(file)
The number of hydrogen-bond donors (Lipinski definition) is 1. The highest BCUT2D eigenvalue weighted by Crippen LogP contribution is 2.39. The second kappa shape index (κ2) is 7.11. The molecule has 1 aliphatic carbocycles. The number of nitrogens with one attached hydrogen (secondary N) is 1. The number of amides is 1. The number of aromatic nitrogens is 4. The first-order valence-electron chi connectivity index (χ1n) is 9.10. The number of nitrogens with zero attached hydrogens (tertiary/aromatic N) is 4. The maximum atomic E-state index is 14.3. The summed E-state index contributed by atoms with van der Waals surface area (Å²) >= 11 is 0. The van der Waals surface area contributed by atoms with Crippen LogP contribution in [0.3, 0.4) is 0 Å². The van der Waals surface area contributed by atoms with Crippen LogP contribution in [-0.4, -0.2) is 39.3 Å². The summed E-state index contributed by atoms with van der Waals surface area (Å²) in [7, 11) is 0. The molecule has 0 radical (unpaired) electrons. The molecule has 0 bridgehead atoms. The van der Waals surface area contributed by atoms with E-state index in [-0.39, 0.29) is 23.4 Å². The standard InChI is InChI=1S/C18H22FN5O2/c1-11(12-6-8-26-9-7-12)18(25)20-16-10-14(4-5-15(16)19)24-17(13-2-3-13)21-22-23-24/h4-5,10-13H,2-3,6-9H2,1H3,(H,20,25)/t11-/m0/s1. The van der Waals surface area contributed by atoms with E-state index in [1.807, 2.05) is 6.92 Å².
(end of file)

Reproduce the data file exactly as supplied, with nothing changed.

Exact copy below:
The number of hydrogen-bond donors (Lipinski definition) is 1. The highest BCUT2D eigenvalue weighted by Crippen LogP contribution is 2.39. The second kappa shape index (κ2) is 7.11. The molecule has 1 aliphatic carbocycles. The number of nitrogens with one attached hydrogen (secondary N) is 1. The number of amides is 1. The number of aromatic nitrogens is 4. The first-order valence-electron chi connectivity index (χ1n) is 9.10. The number of nitrogens with zero attached hydrogens (tertiary/aromatic N) is 4. The maximum atomic E-state index is 14.3. The summed E-state index contributed by atoms with van der Waals surface area (Å²) >= 11 is 0. The van der Waals surface area contributed by atoms with Crippen LogP contribution in [0.3, 0.4) is 0 Å². The van der Waals surface area contributed by atoms with Crippen LogP contribution in [-0.4, -0.2) is 39.3 Å². The summed E-state index contributed by atoms with van der Waals surface area (Å²) in [7, 11) is 0. The molecule has 0 radical (unpaired) electrons. The molecule has 0 bridgehead atoms. The van der Waals surface area contributed by atoms with E-state index in [-0.39, 0.29) is 23.4 Å². The standard InChI is InChI=1S/C18H22FN5O2/c1-11(12-6-8-26-9-7-12)18(25)20-16-10-14(4-5-15(16)19)24-17(13-2-3-13)21-22-23-24/h4-5,10-13H,2-3,6-9H2,1H3,(H,20,25)/t11-/m0/s1. The van der Waals surface area contributed by atoms with E-state index in [1.807, 2.05) is 6.92 Å².